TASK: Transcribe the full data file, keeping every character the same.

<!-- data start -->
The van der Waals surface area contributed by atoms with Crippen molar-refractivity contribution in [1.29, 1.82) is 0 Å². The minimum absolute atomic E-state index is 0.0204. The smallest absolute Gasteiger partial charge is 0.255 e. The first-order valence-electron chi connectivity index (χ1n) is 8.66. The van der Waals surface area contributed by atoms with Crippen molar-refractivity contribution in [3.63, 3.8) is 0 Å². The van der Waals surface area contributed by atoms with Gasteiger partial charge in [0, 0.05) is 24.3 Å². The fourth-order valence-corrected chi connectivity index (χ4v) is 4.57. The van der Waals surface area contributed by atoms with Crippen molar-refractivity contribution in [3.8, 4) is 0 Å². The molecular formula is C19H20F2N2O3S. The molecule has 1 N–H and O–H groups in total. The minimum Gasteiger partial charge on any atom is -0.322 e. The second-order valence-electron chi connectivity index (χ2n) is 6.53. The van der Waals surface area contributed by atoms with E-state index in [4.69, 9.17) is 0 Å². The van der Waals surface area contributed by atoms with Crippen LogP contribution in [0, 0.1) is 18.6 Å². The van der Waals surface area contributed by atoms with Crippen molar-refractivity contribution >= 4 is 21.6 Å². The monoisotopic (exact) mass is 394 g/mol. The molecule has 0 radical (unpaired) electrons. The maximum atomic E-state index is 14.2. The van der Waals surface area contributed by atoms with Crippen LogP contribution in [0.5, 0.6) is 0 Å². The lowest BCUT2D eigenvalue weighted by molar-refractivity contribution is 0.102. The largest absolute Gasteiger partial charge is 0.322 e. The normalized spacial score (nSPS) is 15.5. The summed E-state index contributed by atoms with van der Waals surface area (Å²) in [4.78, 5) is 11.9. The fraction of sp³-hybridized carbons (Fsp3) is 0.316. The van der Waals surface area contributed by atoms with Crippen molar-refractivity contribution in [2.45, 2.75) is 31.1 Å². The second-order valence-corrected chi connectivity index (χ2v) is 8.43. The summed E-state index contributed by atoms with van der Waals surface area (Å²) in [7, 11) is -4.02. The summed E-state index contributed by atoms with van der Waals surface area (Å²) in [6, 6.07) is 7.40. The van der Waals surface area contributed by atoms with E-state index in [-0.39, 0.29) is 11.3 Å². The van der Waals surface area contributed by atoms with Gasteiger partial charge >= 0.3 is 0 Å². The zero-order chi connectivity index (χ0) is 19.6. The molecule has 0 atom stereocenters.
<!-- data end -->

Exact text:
The van der Waals surface area contributed by atoms with Crippen molar-refractivity contribution in [1.29, 1.82) is 0 Å². The minimum absolute atomic E-state index is 0.0204. The smallest absolute Gasteiger partial charge is 0.255 e. The first-order valence-electron chi connectivity index (χ1n) is 8.66. The van der Waals surface area contributed by atoms with Crippen molar-refractivity contribution in [3.63, 3.8) is 0 Å². The van der Waals surface area contributed by atoms with Gasteiger partial charge in [0, 0.05) is 24.3 Å². The fourth-order valence-corrected chi connectivity index (χ4v) is 4.57. The van der Waals surface area contributed by atoms with Crippen molar-refractivity contribution in [3.8, 4) is 0 Å². The molecular formula is C19H20F2N2O3S. The molecule has 1 N–H and O–H groups in total. The minimum Gasteiger partial charge on any atom is -0.322 e. The second-order valence-electron chi connectivity index (χ2n) is 6.53. The van der Waals surface area contributed by atoms with E-state index in [4.69, 9.17) is 0 Å². The van der Waals surface area contributed by atoms with Crippen LogP contribution in [0, 0.1) is 18.6 Å². The van der Waals surface area contributed by atoms with Crippen molar-refractivity contribution >= 4 is 21.6 Å². The monoisotopic (exact) mass is 394 g/mol. The molecule has 0 radical (unpaired) electrons. The maximum atomic E-state index is 14.2. The van der Waals surface area contributed by atoms with Crippen LogP contribution in [0.5, 0.6) is 0 Å². The lowest BCUT2D eigenvalue weighted by molar-refractivity contribution is 0.102. The largest absolute Gasteiger partial charge is 0.322 e. The normalized spacial score (nSPS) is 15.5. The summed E-state index contributed by atoms with van der Waals surface area (Å²) in [4.78, 5) is 11.9. The fraction of sp³-hybridized carbons (Fsp3) is 0.316. The van der Waals surface area contributed by atoms with Crippen molar-refractivity contribution in [2.45, 2.75) is 31.1 Å². The second-order valence-corrected chi connectivity index (χ2v) is 8.43. The summed E-state index contributed by atoms with van der Waals surface area (Å²) in [7, 11) is -4.02. The summed E-state index contributed by atoms with van der Waals surface area (Å²) in [6, 6.07) is 7.40. The van der Waals surface area contributed by atoms with E-state index in [-0.39, 0.29) is 11.3 Å². The van der Waals surface area contributed by atoms with Gasteiger partial charge >= 0.3 is 0 Å². The zero-order chi connectivity index (χ0) is 19.6. The molecule has 0 atom stereocenters.